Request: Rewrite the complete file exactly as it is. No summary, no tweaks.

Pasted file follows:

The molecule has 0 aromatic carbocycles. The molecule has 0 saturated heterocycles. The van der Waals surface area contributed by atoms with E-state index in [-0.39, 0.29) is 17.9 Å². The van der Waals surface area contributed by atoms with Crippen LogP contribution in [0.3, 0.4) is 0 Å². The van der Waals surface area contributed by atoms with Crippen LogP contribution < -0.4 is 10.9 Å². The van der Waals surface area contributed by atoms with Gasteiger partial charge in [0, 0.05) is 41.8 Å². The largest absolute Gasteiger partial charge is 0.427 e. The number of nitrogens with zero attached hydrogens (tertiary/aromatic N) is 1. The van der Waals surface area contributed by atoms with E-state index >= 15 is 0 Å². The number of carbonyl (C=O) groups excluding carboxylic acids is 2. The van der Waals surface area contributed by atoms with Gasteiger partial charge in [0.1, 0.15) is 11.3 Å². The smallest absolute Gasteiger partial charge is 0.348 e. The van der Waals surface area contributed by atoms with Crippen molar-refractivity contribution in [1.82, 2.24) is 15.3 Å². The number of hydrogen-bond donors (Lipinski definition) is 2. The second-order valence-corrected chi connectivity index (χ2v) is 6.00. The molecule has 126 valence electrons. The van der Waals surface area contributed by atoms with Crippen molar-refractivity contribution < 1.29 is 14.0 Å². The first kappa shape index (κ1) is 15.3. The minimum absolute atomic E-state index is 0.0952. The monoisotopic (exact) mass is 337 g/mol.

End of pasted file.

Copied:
The molecule has 0 aromatic carbocycles. The molecule has 0 saturated heterocycles. The van der Waals surface area contributed by atoms with E-state index in [-0.39, 0.29) is 17.9 Å². The van der Waals surface area contributed by atoms with Crippen LogP contribution in [0.3, 0.4) is 0 Å². The van der Waals surface area contributed by atoms with Crippen LogP contribution < -0.4 is 10.9 Å². The van der Waals surface area contributed by atoms with Gasteiger partial charge in [0, 0.05) is 41.8 Å². The largest absolute Gasteiger partial charge is 0.427 e. The number of nitrogens with zero attached hydrogens (tertiary/aromatic N) is 1. The van der Waals surface area contributed by atoms with E-state index >= 15 is 0 Å². The number of carbonyl (C=O) groups excluding carboxylic acids is 2. The van der Waals surface area contributed by atoms with Gasteiger partial charge in [0.1, 0.15) is 11.3 Å². The smallest absolute Gasteiger partial charge is 0.348 e. The van der Waals surface area contributed by atoms with Crippen molar-refractivity contribution in [1.82, 2.24) is 15.3 Å². The number of hydrogen-bond donors (Lipinski definition) is 2. The second-order valence-corrected chi connectivity index (χ2v) is 6.00. The molecule has 126 valence electrons. The van der Waals surface area contributed by atoms with Crippen molar-refractivity contribution < 1.29 is 14.0 Å². The first kappa shape index (κ1) is 15.3. The minimum absolute atomic E-state index is 0.0952. The monoisotopic (exact) mass is 337 g/mol.